BI-monthly message

think on, pray on, act on this

From the pen of 
Archdeacon James Ridge

 

 

Dear friends,

As I write this the rain is drumming on the conservatory roof above my head and it feels unseasonably cold for May. Whilst there have been some bright spots (and the rain is much needed for the garden) I find myself longing for long summer days to come combined with, hopefully, a lifting of the Covid restrictions, time for travel, meeting with friends and family and some relaxation.

It seems in many ways as if we’ve all been waiting since March last year, as if everything has been on hold until things return to “normal” – whatever that may be!

I’ve recently read a Vicar’s letter from a Parish magazine which exhorted us to be constantly looking forward rather than backwards. I agree that we should not spend all our time looking back and that there is nothing to be gained from becoming stuck in the past. But there’s a risk to all this looking forward and that is that we fail to take account of the moment in which we are currently living. We can be so focussed on what is ahead that we fail to take notice of the people and the situations which are around us now. It is the present moment which is God’s gift to us now – to be used and to be enjoyed and appreciated or to be wasted if we spend our time wishing for something else to come.

There is a school of thought in the Christian Church, begun by Jesuit Priest Jean-Pierre de Caussade in the mid-18th Century that speaks of “the Sacrament of the Present Moment”, suggesting that each moment is sacramental – filled with the presence and the power of God. God meets us here – we should not spend our time regretting what has passed, neither longing for nor fearing what is to come. What is past is gone while what is to come are in the hands of God alone, whereas what is now is given to us to use as we choose.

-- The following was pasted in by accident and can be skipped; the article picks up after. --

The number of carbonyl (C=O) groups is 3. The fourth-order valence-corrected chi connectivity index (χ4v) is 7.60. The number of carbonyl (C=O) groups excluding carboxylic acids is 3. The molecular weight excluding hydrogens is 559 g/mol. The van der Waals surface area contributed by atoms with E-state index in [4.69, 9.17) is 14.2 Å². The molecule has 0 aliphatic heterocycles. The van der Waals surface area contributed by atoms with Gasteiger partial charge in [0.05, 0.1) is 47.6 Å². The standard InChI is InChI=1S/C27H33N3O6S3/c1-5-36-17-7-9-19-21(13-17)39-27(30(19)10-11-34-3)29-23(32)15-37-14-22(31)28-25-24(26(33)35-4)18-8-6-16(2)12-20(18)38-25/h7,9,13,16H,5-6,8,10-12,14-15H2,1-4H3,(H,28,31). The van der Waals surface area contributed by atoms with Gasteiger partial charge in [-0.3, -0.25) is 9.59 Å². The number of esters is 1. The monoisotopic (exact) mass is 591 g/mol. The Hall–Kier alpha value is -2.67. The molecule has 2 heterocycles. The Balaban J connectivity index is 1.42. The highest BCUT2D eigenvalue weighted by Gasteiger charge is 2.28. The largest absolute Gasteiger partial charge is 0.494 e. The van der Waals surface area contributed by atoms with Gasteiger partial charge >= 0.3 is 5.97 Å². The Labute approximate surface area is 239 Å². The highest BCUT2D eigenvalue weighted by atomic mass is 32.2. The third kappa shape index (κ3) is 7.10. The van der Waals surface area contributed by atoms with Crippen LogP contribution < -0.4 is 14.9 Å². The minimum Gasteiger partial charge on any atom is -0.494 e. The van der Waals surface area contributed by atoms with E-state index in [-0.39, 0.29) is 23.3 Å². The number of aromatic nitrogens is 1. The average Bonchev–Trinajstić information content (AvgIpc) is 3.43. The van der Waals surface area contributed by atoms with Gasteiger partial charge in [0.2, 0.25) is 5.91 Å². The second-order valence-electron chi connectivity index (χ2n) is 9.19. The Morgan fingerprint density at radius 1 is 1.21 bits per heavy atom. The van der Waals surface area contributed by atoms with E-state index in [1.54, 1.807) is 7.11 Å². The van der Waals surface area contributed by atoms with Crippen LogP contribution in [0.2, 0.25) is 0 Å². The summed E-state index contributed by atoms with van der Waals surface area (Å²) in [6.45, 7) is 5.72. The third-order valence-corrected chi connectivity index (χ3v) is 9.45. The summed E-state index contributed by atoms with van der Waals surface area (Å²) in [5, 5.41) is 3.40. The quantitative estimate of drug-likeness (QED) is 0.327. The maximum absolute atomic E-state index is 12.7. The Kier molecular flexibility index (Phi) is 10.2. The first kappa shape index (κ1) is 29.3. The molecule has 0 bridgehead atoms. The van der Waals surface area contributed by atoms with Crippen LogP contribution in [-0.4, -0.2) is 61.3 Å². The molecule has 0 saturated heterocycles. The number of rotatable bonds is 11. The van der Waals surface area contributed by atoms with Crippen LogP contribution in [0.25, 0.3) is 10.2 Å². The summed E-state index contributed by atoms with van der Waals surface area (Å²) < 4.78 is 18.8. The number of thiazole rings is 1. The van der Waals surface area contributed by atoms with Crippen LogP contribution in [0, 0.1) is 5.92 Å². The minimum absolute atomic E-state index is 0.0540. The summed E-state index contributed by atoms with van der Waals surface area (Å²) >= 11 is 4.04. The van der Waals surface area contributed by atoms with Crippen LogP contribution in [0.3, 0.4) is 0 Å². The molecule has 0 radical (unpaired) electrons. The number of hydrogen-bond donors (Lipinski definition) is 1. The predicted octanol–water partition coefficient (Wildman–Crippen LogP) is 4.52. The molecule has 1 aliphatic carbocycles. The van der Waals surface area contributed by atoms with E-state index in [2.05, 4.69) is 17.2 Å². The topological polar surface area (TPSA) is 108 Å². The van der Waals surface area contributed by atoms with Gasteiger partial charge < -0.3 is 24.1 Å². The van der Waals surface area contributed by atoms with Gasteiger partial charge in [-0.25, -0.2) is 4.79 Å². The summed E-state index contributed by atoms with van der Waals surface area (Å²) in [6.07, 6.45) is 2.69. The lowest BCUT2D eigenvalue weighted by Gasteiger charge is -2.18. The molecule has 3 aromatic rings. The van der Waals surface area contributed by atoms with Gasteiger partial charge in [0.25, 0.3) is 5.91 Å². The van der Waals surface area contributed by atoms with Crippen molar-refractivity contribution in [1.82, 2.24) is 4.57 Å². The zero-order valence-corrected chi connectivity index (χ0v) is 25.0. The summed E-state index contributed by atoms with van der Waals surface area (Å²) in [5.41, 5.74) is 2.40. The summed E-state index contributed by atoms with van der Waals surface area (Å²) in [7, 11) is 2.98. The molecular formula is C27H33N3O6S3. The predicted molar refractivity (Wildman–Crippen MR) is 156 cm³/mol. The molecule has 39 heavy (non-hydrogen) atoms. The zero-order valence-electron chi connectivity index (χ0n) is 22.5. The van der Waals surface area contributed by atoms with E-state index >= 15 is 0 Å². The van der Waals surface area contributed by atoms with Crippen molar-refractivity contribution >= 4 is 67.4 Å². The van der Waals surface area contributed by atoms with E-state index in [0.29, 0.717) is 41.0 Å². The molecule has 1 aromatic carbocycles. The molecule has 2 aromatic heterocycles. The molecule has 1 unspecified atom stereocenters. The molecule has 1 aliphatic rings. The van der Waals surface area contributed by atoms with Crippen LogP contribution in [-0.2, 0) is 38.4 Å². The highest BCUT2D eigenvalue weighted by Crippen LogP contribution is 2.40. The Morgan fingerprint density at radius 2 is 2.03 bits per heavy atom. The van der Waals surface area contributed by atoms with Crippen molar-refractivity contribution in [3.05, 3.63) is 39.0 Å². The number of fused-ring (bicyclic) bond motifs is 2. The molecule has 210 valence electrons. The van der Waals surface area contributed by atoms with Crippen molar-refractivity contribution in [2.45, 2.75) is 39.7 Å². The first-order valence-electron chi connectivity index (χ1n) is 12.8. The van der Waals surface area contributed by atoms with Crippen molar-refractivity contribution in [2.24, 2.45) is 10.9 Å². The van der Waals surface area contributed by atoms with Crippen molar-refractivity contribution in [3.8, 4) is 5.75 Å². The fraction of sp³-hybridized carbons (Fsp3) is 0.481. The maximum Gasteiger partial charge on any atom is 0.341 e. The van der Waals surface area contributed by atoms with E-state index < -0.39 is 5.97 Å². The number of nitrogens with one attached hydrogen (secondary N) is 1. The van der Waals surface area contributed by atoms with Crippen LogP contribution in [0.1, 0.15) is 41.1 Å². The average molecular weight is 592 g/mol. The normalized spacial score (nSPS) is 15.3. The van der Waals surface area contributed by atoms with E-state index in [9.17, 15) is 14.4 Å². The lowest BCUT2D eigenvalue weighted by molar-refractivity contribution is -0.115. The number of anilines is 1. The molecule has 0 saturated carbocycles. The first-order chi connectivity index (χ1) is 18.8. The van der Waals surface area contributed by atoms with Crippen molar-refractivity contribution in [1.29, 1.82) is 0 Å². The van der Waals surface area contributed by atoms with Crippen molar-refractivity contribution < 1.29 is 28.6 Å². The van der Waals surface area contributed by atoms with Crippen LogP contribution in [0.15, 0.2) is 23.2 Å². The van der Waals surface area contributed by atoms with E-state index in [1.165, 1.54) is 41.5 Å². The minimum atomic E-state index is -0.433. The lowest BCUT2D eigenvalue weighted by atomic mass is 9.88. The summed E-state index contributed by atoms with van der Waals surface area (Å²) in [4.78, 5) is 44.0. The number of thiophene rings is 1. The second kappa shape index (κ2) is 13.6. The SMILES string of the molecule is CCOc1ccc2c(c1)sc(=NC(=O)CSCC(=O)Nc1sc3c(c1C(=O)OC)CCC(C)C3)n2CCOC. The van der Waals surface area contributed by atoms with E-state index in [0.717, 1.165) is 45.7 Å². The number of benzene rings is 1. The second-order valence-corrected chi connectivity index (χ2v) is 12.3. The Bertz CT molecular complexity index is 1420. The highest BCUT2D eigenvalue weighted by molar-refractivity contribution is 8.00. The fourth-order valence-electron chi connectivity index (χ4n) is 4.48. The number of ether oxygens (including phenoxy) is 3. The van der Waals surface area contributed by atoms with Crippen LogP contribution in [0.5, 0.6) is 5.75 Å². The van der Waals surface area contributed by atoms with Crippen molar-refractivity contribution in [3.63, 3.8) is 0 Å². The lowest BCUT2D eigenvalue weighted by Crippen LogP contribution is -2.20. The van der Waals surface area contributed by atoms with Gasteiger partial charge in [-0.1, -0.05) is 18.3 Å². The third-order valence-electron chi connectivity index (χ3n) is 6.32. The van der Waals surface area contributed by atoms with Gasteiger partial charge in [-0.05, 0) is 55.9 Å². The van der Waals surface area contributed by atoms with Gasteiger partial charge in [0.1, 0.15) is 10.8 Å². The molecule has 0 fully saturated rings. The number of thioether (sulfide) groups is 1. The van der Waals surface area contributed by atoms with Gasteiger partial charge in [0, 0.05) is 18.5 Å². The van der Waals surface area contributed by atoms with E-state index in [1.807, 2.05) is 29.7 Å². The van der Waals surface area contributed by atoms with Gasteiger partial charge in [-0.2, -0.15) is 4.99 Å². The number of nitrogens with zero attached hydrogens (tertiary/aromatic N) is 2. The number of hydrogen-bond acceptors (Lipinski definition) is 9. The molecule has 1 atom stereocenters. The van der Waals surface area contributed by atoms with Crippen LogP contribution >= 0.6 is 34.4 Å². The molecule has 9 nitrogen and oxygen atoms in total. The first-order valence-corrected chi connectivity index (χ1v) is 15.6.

People speak a lot at the moment about “Mindfulness”, the practice of being aware of our surroundings and able to appreciate the beauty of the things around us, as if this was a new thing. But the Jesuits were doing it 300 years ago! We can choose to live each day as a gift from God (like any other sacrament), experiencing his grace through our five senses as we interact with the world he has made.

In Luke Chapter 12 Jesus tells the story of the rich man who stores up huge amounts of possessions for himself so that he can enjoy the years to come without having to do anything to provide for himself. That night God speaks to him: ‘You fool! This very night your life is being demanded of you. And the things you have prepared, whose will they be?’

Jesus tells this as a cautionary tale, drawing our attention not so much to the man’s greed in piling up his possessions and not sharing them, but in his foolishness in wasting all the time he has preparing for a future time which, as it turns out, he will never live to see.

None of us knows what the future holds but we do know this, there is beauty to be found in the present moment if only we can take the time to look for it.

May you know God’s presence and his blessing with you in this moment,


James